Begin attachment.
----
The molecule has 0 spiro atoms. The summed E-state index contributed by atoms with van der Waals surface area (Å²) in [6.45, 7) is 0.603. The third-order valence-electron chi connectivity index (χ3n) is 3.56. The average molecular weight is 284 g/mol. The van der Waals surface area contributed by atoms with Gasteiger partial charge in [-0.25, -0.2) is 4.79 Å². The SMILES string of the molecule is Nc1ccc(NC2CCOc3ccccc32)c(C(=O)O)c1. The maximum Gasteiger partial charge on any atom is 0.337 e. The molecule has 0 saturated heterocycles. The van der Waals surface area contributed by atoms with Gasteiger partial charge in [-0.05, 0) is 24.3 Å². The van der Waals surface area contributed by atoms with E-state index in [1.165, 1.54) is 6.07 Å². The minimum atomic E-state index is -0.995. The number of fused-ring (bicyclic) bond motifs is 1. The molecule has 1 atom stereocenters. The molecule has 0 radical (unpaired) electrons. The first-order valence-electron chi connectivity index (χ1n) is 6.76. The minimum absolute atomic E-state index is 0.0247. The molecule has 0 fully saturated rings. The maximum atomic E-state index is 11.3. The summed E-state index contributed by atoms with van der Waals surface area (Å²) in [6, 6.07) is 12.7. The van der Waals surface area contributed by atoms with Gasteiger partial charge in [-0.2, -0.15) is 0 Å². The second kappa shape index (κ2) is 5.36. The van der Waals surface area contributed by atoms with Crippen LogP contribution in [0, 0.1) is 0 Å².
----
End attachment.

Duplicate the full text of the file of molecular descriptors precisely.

The molecule has 0 spiro atoms. The summed E-state index contributed by atoms with van der Waals surface area (Å²) in [6.45, 7) is 0.603. The third-order valence-electron chi connectivity index (χ3n) is 3.56. The average molecular weight is 284 g/mol. The van der Waals surface area contributed by atoms with Gasteiger partial charge in [-0.25, -0.2) is 4.79 Å². The SMILES string of the molecule is Nc1ccc(NC2CCOc3ccccc32)c(C(=O)O)c1. The maximum Gasteiger partial charge on any atom is 0.337 e. The molecule has 0 saturated heterocycles. The van der Waals surface area contributed by atoms with Gasteiger partial charge in [-0.05, 0) is 24.3 Å². The van der Waals surface area contributed by atoms with E-state index in [1.165, 1.54) is 6.07 Å². The minimum atomic E-state index is -0.995. The number of fused-ring (bicyclic) bond motifs is 1. The molecule has 1 atom stereocenters. The molecule has 0 radical (unpaired) electrons. The first-order valence-electron chi connectivity index (χ1n) is 6.76. The minimum absolute atomic E-state index is 0.0247. The molecule has 0 fully saturated rings. The maximum atomic E-state index is 11.3. The summed E-state index contributed by atoms with van der Waals surface area (Å²) in [6, 6.07) is 12.7. The van der Waals surface area contributed by atoms with Gasteiger partial charge in [-0.2, -0.15) is 0 Å². The second kappa shape index (κ2) is 5.36. The van der Waals surface area contributed by atoms with Crippen LogP contribution in [0, 0.1) is 0 Å².